Friday, February 22, 2013

Complexity & Change Management - A Lesson for the Week

Complexity in IT is common place. No matter how hard we try to reduce complexity some solutions are complex. Sometime over the life-cycle of a system, changes cause the once simple solution to be complex.

Change Management - "Change management is an approach to shifting/transitioning individuals, teams, and organizations from a current state to a desired future " - from wikipedia. Every organization has different practices ranging from the formal to the informal.

My organization has a fairly informal change management process, outside of certain changes going through a form in the help desk system, changes are on the less documented side. Now let me be clear with 7 members of the IT department, most of us are all aware of the changes that are happening. Yes there is room for improvement into the process.

So to the lesson this week, needing to elevate the Windows Domain and Forest to 2008 level instead of the mixed mode we have been in. Being in mixed mode is now limiting us in GPO tasks and other important projects moving forward.  Server admin's task was to demote 6 DC's across two domains this week.

This started off by consulting the Department's - Jedi Holocrons
Image from
That starts by yelling over the cube walls "Hey Dave! If we are going to do this what are we going to break? " I rattle off the things that I know that will be effected plus a couple more that are maybes.

Demotion of DC's start, and are moving a quick clip. Server Admin works with our developer to make sure some custom user provisioning process get moved.

Bump number one - Several web apps point at the demoted dc's for authentication. Fix for one was change in web.config and iisreset. Other was a bit more complex as in change authentication.config then push that into the app.

Bump number two - Custom user provisioning code is hard coded to specific DC's. Stood over the developer's shoulder to verify changes were correct, then install all the dependencies for it to run on the server that we moved the code to.

So hopefully the last DC will get demoted this weekend without any trouble and we can move forward.

Luckily only one set of our users were affected by these bumps, and yes that was faculty/staff opposed to students.

So what seems to be a simple process turns into a bigger one with the lack of complete documentation and change management processes. I am not an advocate of ITIL or a strict rigid change management process, but having a process will help.

In this situation we could have avoided the bumps if some more documentation was kept and read through. But by understanding the overall picture and knowing what we needed to get through we were able to work through the bumps.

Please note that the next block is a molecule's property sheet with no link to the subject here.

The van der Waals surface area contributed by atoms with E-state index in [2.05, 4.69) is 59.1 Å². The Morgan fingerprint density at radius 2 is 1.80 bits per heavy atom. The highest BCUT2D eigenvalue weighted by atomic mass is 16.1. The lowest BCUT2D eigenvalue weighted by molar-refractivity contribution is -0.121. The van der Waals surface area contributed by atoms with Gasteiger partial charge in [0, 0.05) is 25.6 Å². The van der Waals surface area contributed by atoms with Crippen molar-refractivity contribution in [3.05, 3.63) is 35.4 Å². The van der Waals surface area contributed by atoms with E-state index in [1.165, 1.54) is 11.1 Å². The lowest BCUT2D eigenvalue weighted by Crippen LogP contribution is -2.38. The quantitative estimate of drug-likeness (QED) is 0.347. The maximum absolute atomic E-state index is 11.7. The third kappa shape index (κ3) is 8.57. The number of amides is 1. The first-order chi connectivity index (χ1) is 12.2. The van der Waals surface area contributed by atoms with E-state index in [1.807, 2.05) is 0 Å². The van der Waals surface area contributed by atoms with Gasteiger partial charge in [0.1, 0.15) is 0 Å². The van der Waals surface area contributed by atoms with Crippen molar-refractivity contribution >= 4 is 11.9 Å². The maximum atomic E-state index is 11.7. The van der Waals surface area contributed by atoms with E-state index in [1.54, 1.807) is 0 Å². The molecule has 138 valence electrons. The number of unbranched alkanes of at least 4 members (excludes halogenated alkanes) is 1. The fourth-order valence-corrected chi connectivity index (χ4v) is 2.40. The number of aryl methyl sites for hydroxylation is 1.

Sunday, February 17, 2013

PacketFence 3.5

So back in August of last year, I wrote about the previous version of PacketFence that I ran for many years, version 1.6.7 [See Here]

In that post I stated that I would write more about the newer version, well months have past, going to change plans about that post due to the fact that version 3.6.1 is out.

So I will highlight some of the big differences between the versions.

  • No more ARP spoofing - Multiple options, including use of snmp traps and port-security, to 802.1x mac security.
  • Effectiveness of trapping - Once a client has been identified they are switched to a vlan, instead of having the router address spoofed. It works fast and with less overhead.
  • Scale of server - Due to the fact that traffic is not all trunked into the server the server can handle more tasks and is more responsive to the admin requests.
  • 3.5 has included many of the components under the control of the PacketFence processes- freeradius being a big one.

Problems that still are being addressed: Xbox 360's dhcp fingerprint is not detected correctly, so that they do not auto-register. Some of the reports still need work as they take a long time to run (some of these have been fixed in 3.6.x)

Features that I still need to try or want to implement:
  • Guest Access - PacketFence has a guest portal, this would be ideal to the separate SSID/system currently used on my campus.
  • Game system registration form - In 3.6.x there is a self-service form to register Xbox's and other systems that my not auto-register. This would help the manual process done now. 

So this is a quick follow-up to the post from August on my PacketFence install.